A report by an outside agency assessing New Jersey’s performance at long-term care facilities in the midst of the coronavirus was released June 3.
“COVID-19 has brought to the forefront underlying weaknesses in our long-term care system,” said Cindy Mann, Manatt Health partner who prepared the report.
“This is a call for all of us to do better,” said Gov. Phil Murphy.
The state’s COVID-19 website noted 545 long-term care facilities are reporting at least one case of COVID-19, accounting for 33,626 of the cases, broken down between 22,575 residents and 11,051 staff. The state’s official death total was 5,076 on June 3. The facilities are reporting to the state 6,020 residents deaths and 110 staff deaths.
Murphy and the state’s Health Commissioner Judith Persichilli plan to implement a series of recommendations and actions from Manatt Health’s review to address systemic challenges at New Jersey’s long-term care facilities shown during the coronavirus pandemic and help reduce impacts of future outbreaks.
“It is a call for dramatic reforms so the long-term care industry itself can do better—including greater transparency and stronger staffing requirements—reforms critical for achieving our goal of protecting our most-vulnerable residents,” stated Murphy.
“The solutions recommended by the Manatt team provide a comprehensive and systemic approach to ensuring the safety of the residents and staff of New Jersey’s long-term care facilities.”
“These workers—and the residents who call these facilities home—need a system that supports a culture of quality, care, and infection prevention.” said Persichilli.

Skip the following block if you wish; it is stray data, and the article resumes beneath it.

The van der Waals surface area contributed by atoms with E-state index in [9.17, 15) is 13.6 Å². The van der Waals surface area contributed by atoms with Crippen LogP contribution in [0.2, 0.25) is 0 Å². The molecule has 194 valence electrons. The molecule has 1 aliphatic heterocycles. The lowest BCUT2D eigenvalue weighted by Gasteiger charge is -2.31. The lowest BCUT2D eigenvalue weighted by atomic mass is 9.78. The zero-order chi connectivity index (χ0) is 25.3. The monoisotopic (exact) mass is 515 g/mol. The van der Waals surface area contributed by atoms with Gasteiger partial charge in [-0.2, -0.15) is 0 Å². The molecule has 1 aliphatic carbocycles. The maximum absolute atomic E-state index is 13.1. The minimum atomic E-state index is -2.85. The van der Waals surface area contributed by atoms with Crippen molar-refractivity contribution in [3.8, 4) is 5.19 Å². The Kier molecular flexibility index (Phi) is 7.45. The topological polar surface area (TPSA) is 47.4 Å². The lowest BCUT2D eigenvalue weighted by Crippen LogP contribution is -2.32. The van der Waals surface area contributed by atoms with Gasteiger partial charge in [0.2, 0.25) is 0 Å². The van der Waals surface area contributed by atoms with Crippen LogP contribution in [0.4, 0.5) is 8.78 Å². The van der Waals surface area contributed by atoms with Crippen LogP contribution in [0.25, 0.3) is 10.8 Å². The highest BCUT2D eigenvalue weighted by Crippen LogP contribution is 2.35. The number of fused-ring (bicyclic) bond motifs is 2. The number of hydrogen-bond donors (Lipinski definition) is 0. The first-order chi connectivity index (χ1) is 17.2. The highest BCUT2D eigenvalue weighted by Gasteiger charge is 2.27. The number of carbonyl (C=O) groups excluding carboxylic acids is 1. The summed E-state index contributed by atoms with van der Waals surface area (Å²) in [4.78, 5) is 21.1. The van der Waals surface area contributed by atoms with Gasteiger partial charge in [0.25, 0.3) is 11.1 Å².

The report, completed after 50 interviews with various shareholders including employees in the state’s Department of Health, outline four key recommendations:
- Strengthen Emergency Response Capacity
- Stabilize Facilities and Bolster Workforce
- Increase Transparency and Accountability
- Build a More Resilient and Higher Quality System
To strengthen response, the report recommends to consolidating response through a central emergency operations center to coordinate all activity and communications for nursing homes and long-term care facilities. The operations would obtain real-time input regarding such issues as staffing and supplies in order to address operational issues.
In order to stabilize facilities and bolster workforce, staffers should have access to paid sick leave, increased pay and implementing minimum staffing ratios for direct care while strengthening training and career development opportunities.
Operators will be asked to implement stronger mechanisms to ensure a greater degree of accountability and increase transparency through data and reporting. Among the recommendations are new procedures improving oversight of and increasing penalties for nursing homes as well as centralizing long-term care data collection and processing.